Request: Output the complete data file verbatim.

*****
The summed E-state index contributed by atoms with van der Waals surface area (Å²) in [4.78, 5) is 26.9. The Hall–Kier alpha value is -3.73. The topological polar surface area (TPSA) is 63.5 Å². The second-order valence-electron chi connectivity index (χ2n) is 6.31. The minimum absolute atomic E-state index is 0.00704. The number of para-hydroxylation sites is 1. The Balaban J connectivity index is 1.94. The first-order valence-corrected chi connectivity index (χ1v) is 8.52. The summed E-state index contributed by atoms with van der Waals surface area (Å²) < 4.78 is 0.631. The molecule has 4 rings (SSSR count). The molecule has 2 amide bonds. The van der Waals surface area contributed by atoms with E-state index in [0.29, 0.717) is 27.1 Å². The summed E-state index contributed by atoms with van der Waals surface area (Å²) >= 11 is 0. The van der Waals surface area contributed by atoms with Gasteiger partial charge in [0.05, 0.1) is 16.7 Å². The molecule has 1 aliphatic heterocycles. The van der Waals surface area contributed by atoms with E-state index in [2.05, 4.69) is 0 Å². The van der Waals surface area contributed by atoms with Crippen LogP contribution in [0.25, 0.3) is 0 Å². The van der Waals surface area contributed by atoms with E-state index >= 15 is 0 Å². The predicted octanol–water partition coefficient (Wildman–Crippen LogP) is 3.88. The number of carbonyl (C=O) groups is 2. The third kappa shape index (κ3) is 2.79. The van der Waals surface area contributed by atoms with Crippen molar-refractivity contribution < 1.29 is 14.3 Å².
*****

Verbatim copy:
The summed E-state index contributed by atoms with van der Waals surface area (Å²) in [4.78, 5) is 26.9. The Hall–Kier alpha value is -3.73. The topological polar surface area (TPSA) is 63.5 Å². The second-order valence-electron chi connectivity index (χ2n) is 6.31. The minimum absolute atomic E-state index is 0.00704. The number of para-hydroxylation sites is 1. The Balaban J connectivity index is 1.94. The first-order valence-corrected chi connectivity index (χ1v) is 8.52. The summed E-state index contributed by atoms with van der Waals surface area (Å²) < 4.78 is 0.631. The molecule has 4 rings (SSSR count). The molecule has 2 amide bonds. The van der Waals surface area contributed by atoms with E-state index in [0.29, 0.717) is 27.1 Å². The summed E-state index contributed by atoms with van der Waals surface area (Å²) >= 11 is 0. The van der Waals surface area contributed by atoms with Gasteiger partial charge in [0.05, 0.1) is 16.7 Å². The molecule has 1 aliphatic heterocycles. The van der Waals surface area contributed by atoms with E-state index in [2.05, 4.69) is 0 Å². The van der Waals surface area contributed by atoms with Crippen LogP contribution in [0.25, 0.3) is 0 Å². The van der Waals surface area contributed by atoms with E-state index >= 15 is 0 Å². The predicted octanol–water partition coefficient (Wildman–Crippen LogP) is 3.88. The number of carbonyl (C=O) groups is 2. The third kappa shape index (κ3) is 2.79. The van der Waals surface area contributed by atoms with Crippen molar-refractivity contribution < 1.29 is 14.3 Å².